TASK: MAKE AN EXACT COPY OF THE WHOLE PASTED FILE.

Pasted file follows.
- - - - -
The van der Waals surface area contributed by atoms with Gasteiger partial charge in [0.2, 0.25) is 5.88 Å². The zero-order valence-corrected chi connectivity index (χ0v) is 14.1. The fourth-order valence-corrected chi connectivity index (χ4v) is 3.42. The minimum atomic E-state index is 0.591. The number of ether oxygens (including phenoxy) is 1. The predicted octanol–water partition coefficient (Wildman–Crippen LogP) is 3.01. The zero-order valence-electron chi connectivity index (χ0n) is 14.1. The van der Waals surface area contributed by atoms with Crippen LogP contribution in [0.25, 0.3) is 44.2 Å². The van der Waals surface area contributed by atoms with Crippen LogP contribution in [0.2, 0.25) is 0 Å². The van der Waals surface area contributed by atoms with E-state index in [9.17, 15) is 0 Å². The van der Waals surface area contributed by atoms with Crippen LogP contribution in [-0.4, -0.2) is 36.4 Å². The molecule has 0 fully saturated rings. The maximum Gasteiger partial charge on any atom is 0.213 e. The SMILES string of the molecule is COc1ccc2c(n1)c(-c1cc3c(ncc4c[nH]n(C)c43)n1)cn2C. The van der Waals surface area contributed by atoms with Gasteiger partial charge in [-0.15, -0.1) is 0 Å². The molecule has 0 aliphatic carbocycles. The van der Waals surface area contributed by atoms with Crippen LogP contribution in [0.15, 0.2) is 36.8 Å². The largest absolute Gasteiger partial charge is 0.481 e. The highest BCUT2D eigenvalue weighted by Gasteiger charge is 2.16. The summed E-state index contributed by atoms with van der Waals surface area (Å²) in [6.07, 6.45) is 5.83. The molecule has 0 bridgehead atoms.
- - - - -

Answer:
The van der Waals surface area contributed by atoms with Gasteiger partial charge in [0.2, 0.25) is 5.88 Å². The zero-order valence-corrected chi connectivity index (χ0v) is 14.1. The fourth-order valence-corrected chi connectivity index (χ4v) is 3.42. The minimum atomic E-state index is 0.591. The number of ether oxygens (including phenoxy) is 1. The predicted octanol–water partition coefficient (Wildman–Crippen LogP) is 3.01. The zero-order valence-electron chi connectivity index (χ0n) is 14.1. The van der Waals surface area contributed by atoms with Crippen LogP contribution in [0.25, 0.3) is 44.2 Å². The van der Waals surface area contributed by atoms with Crippen LogP contribution in [0.2, 0.25) is 0 Å². The van der Waals surface area contributed by atoms with E-state index in [9.17, 15) is 0 Å². The van der Waals surface area contributed by atoms with Crippen LogP contribution in [-0.4, -0.2) is 36.4 Å². The molecule has 0 fully saturated rings. The maximum Gasteiger partial charge on any atom is 0.213 e. The SMILES string of the molecule is COc1ccc2c(n1)c(-c1cc3c(ncc4c[nH]n(C)c43)n1)cn2C. The van der Waals surface area contributed by atoms with Gasteiger partial charge in [-0.15, -0.1) is 0 Å². The molecule has 0 aliphatic carbocycles. The van der Waals surface area contributed by atoms with Crippen LogP contribution in [0.15, 0.2) is 36.8 Å². The largest absolute Gasteiger partial charge is 0.481 e. The highest BCUT2D eigenvalue weighted by Gasteiger charge is 2.16. The summed E-state index contributed by atoms with van der Waals surface area (Å²) in [6.07, 6.45) is 5.83. The molecule has 0 bridgehead atoms.